Four months before, it had become the main news site pushing out dozens of recordings allegedly of deputy opposition Kem Sokha’s talking to mistresses on the phone – an issue aggressively pursued by the government until Sokha was sentenced to five months in jail two months ago for failing to appear for summonses related to the case.

Yet the site’s desire to defend the ruling party is in many ways a strange turn given the history of its co-founders, one of whom was a founder of the country’s last remaining opposition newspaper – Moneaksekar Khmer – until it folded two years ago. Soy Sopheap – now a known “fixer” for Hun Sen – has for the past 10 years also run the Deum Ampil site, where Fresh News’s other co-founder, Lim Cheavutha, served as website manager until he had the idea to launch a smartphone news app.

The pair launched Fresh News as an app for Android phones in May 2014, later expanding to Apple iOS phones. However, last November, after another news outlet described Sopheap as the “owner” of Fresh News, Cheavutha expelled Sopheap from the site. The pair have not spoken since.

“I don’t leave from someone, but if they leave, I don’t chase after them,” Sopheap said of his expulsion in an interview last week, before declining to comment any further about Cheavutha. “I don’t want to say anything bad,” he said.

Yet Sopheap, who says that he remains close to Hun Sen, said his philosophy at Fresh News and Deum Ampil was always to not shy away from claims he was biased toward the government.

“I never argue with people when they say I am pro-CPP or pro-government or pro-Hun Sen. I say that they are right,” Sopheap said. He added that his news supported the CPP over the CNRP because the party has more seats in the National Assembly.

“It’s because I support them that I have freedom to write what I want,” he continued. “I never criticise government policy – I support Hun Sen, so that means I support government policy and I just criticise the individuals. This is the role of journalists.”

“I criticise the individuals who do not abide by government policy,” he added. “That is why Hun Sen supports me – because I dare to criticise individuals.”

Cheavutha declined to comment on the reasons for Sopheap’s expulsion but maintained that his site had always maintained independence from the CPP.

“I would like to give no comment about this issue,” Cheavutha said of Sopheap, before describing Fresh News as both financially and editorially independent.

“We are 100 percent independent, because we are a private institution and we survive completely on advertising, and do not rely on any officials. We feed our staff, provide their salaries and run as a business.”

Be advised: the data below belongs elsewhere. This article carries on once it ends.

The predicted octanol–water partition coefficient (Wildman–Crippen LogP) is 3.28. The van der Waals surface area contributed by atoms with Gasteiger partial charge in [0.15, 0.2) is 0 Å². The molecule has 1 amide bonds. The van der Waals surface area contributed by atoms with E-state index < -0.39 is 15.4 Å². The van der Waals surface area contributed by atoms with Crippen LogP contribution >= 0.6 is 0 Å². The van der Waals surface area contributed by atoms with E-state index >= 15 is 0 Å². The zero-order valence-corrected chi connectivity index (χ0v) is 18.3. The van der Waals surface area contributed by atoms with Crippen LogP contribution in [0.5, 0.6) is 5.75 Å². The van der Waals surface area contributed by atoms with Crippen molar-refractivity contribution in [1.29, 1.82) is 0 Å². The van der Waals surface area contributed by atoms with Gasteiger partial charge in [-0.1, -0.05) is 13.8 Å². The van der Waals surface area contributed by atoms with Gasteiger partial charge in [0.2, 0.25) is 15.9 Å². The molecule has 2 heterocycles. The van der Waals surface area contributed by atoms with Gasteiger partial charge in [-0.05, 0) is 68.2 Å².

Cheavutha added there was no secret to how Fresh News had monopolised breaking news about the government since its launch two and half years ago. “To receive good news, we keep good sources,” he said.

Moeun Chhean Nariddh, director of the Cambodian Institute for Media Studies, said he did not think it was necessarily a bad thing that Fresh News had grown so close to the government, with the site becoming important for independent news outlets.

“After Fresh News gets the documents from the government, independent media outlets like the Phnom Penh Post or Radio Free Asia or Voice of Democracy can focus on the other side of the story,” said Chhean Nariddh. “So Fresh News fills a gap.”

He said an awareness had likely developed among many CPP officials that they could provide scoops to Fresh News without risking critical inquiry.

“Their editor has a relationship with the ruling party politicians,” he explained. “Sometimes they do not know if it is safe to release their information to journalists, but they seem to feel that their information is in safe hands if it is released to Fresh News.”

CPP spokesman Sok Eysan said the ruling party indeed appreciated the emergence of Fresh News over the past two years, but said that any criticism of the bent of their coverage was undeserved. “It is their individual rights as citizens,” Eysan said, adding that political bias in media was often in the eye of the beholder. “I have the view that the Phnom Penh Post is not independent,” he said.